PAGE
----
Mobile Website Strategies

What's your mobile web strategy?

Publication date:2016

Category:Online | Mobile | Website design

App, dedicated mobile website, responsive website or do nothing? What’s the best mobile strategy for you and your business?

The mobile revolution

Mobile – hard to ignore – actually, amend that, impossible to ignore. If you’re a business and you actually want to generate a return on investment from your online presence (it could be argued that the way some businesses operate they don’t) – then a mobile strategy is a necessity.

The mobile device (smartphone / tablet / phablet) is becoming king. Already, the majority of general internet searches are initiated on a mobile device and for local searches (defined as searching for geographically local services) the dominance is significantly higher. Further, interaction rates and purchases from mobile are all increasing.

Mobile: a personal connection

Unlike the traditional forms of internet access (the desktop and laptop) the mobile device has a much stronger relationship with the consumer – living as they do in pockets – and with developments in mobile networks ever increasing (although costly) bandwidth. Add in functionality like GPS, cameras and all the other various developments in mobile – the mobile is the center of consumer’s digital world.

Option #1 – do nothing

Not really an option nowadays, well not least since the latest Google update. Whilst mobile browsers have become ever more capable in rendering desktop focussed sites, even offering “text reader” options, the resultant user experience on a mobile is for want of a better word – poor.

And with Google now penalising non “mobile-friendly” sites in mobile search engine results – the days of the non-mobile site are numbered.

Also, by not having an online mobile compatible presence – businesses are, in effect, communicating to their clients and customers on mobile that they don’t really care and don’t really want their business.

Option #2 – the dedicated mobile site

Long preferred as the best way of tackling mobile, but becoming somewhat dated now (in our view at least).

With a dedicated mobile site, a business would have two websites – a desktop site (with desktop orientated content) and a mobile website (with mobile orientated content) – the visitor would then be directed to the appropriate website by a bit of (not as reliable as you would like) code.

Whilst the core benefit of this approach is that you can tailor content, structure and imagery to the mobile experience there are downsides, which for a more resource constrained business maybe over-powering, specifically:

  1. The need to manage two sites (rather than just one)
  2. SEO dilution – both in terms of content and links to the site (all that search engine optimisation goodness being split between two sites)
  3. Content Censorship – my personal bugbear – having different content on the mobile site to the desktop site (either abridged content or, in some cases, completely different content). From a user’s point of view – infuriating!

Option #3 – the App

App development from all the hoo-ha has seemed to be the best thing for sliced bread. And for some, very unique businesses – it is.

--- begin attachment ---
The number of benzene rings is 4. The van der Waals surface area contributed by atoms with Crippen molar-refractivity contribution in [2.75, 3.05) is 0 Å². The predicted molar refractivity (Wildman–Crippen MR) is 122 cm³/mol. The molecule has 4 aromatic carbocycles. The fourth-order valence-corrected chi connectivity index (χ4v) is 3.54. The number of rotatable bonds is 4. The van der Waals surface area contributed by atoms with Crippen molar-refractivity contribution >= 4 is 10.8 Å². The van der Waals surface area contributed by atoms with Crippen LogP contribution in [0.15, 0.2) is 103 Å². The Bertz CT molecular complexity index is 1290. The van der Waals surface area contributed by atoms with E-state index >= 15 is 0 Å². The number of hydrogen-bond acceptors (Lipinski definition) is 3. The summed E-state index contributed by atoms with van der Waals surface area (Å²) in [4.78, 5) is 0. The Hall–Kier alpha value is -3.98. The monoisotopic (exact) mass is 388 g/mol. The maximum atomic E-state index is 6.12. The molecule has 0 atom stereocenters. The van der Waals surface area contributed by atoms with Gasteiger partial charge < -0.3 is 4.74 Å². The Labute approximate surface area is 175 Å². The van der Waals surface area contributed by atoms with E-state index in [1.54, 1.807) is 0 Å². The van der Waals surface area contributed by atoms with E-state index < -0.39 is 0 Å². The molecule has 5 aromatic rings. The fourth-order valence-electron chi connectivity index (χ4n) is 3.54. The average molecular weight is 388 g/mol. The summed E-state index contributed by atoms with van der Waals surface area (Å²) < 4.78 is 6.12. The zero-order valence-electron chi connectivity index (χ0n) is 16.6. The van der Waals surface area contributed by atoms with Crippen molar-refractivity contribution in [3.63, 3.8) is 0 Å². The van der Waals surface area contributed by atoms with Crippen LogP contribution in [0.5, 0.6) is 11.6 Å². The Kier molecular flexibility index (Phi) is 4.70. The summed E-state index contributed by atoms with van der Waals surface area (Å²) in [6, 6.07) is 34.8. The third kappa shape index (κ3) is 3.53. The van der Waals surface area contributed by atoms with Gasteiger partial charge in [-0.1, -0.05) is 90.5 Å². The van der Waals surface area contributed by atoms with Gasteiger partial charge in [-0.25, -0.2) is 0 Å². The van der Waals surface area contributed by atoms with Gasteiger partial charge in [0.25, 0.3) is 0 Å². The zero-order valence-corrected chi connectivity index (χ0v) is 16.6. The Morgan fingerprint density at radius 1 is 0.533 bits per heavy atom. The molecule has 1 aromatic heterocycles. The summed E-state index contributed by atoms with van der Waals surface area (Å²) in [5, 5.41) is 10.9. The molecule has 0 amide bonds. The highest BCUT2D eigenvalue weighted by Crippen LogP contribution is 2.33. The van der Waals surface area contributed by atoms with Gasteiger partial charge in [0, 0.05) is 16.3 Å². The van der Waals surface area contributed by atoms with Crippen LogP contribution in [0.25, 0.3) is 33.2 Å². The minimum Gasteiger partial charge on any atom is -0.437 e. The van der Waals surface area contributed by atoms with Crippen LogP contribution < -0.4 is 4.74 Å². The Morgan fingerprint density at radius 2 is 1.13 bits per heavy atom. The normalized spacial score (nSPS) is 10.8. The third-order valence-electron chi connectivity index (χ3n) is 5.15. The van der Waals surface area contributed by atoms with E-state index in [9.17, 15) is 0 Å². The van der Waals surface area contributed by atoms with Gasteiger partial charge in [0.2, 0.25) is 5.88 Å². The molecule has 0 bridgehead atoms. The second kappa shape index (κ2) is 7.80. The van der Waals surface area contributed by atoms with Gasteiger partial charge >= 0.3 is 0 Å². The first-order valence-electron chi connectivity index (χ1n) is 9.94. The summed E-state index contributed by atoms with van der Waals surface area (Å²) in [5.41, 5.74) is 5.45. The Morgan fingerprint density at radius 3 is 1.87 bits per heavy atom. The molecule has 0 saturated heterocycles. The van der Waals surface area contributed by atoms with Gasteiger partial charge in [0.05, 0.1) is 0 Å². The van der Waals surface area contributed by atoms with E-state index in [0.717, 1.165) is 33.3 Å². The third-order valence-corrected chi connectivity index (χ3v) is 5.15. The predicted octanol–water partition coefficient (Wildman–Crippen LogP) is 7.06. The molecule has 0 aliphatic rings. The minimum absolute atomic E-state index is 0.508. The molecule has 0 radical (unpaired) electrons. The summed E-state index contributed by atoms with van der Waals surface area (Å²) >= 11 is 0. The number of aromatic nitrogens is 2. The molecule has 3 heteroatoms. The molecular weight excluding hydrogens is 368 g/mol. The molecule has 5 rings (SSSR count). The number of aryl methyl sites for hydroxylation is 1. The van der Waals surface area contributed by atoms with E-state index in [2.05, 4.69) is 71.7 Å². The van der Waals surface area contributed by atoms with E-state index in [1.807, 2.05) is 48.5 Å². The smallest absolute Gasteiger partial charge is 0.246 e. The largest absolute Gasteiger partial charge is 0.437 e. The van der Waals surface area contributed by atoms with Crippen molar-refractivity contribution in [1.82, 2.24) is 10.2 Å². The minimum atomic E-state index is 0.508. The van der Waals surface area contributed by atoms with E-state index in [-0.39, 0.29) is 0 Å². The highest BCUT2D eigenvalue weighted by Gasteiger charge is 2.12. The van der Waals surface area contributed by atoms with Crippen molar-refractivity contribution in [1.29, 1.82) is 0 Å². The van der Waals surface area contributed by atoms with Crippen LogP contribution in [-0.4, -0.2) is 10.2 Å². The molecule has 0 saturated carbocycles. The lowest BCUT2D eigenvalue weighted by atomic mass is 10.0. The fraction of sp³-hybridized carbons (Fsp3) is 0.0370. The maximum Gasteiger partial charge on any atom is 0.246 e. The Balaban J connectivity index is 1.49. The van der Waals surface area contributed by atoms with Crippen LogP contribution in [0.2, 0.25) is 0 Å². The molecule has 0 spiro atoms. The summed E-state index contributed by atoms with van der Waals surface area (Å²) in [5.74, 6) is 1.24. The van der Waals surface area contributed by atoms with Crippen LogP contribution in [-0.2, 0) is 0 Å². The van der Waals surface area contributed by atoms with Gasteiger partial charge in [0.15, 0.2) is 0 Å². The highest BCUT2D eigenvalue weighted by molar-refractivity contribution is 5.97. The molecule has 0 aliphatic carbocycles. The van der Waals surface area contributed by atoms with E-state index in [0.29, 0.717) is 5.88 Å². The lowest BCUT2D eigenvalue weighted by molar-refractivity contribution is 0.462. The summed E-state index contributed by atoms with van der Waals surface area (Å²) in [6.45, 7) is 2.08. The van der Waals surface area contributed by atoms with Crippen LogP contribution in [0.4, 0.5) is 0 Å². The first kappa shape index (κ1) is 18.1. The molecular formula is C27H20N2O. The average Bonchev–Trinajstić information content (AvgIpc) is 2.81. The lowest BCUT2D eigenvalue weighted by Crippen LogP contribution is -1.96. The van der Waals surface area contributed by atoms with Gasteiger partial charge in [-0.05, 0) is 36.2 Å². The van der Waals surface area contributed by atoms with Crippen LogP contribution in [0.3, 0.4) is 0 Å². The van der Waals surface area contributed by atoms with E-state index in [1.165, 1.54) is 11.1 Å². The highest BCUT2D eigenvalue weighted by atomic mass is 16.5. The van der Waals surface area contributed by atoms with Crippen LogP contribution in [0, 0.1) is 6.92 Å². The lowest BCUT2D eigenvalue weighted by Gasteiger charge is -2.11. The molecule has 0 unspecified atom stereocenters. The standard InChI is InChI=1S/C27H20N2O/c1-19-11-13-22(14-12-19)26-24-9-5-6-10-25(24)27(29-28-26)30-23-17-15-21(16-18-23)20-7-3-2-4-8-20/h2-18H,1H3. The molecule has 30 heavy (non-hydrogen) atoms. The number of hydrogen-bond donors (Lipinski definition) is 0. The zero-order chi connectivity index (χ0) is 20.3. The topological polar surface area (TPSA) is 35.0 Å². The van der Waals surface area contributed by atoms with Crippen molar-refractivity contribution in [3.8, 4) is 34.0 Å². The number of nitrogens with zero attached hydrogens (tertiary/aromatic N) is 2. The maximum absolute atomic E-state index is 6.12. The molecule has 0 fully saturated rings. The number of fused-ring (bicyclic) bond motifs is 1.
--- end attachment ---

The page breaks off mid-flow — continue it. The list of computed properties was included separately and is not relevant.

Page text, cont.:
Having an app allows for significantly greater control over the user experience, and can significantly speed up user interaction over slow connections. However, it should always be used in addition as opposed to instead of a mobile capable website.

Unfortunately, the drawbacks of apps are such that for 99% of businesses, they are not appropriate, for example:

  1. The need to manage at least two sites (the website and the app)
  2. The need to develop an app that is compatible with iOS / Android and Windows (multiplicity)
  3. The fact that the majority of us do not have relevant content / freshness of content to justify a user downloading an app – instead of just accessing a website.

A great example of an App replicating a website is the BBC News App – where it uses the pre-loaded framework to import content from the main BBC News website and present it in user friendly format which isn’t as dependent on bandwidth as the website on its own would be.

Option #4 – the responsive website

Saved the best till last. In our opinion (and Google’s for that matter), we believe the best mobile strategy is for the development of a responsive website – a website that adapts dynamically to the screen size it is being viewed on.

There are many benefits in using the responsive website model, for example the need to maintain just the one website and the benefits in search engine optimisation to name but two critical ones.

However, if not implemented correctly – there are disadvantages. However, these only really become apparent if the site is coded incorrectly (should always be done on a “mobile first” basis) or structured inappropriately (monolithic blocks of small text).

Reality bites back

What is often over-looked on these “mobile strategy” type articles is content.

A fantastically well designed responsive website isn’t going to attract one visitor without appropriate, relevant and engaging content. Content drives all. On the whole, good content will deliver better results than good design – generally speaking visitors will put up with poor layout, design and a frustrating mobile experience if you have the content they want (unfortunately, there are very few sites which have this level of engaging content).

If this has whetted your appetite, and you want to find out more – please get in touch with us.

Download: Mobile Strategies (PDF)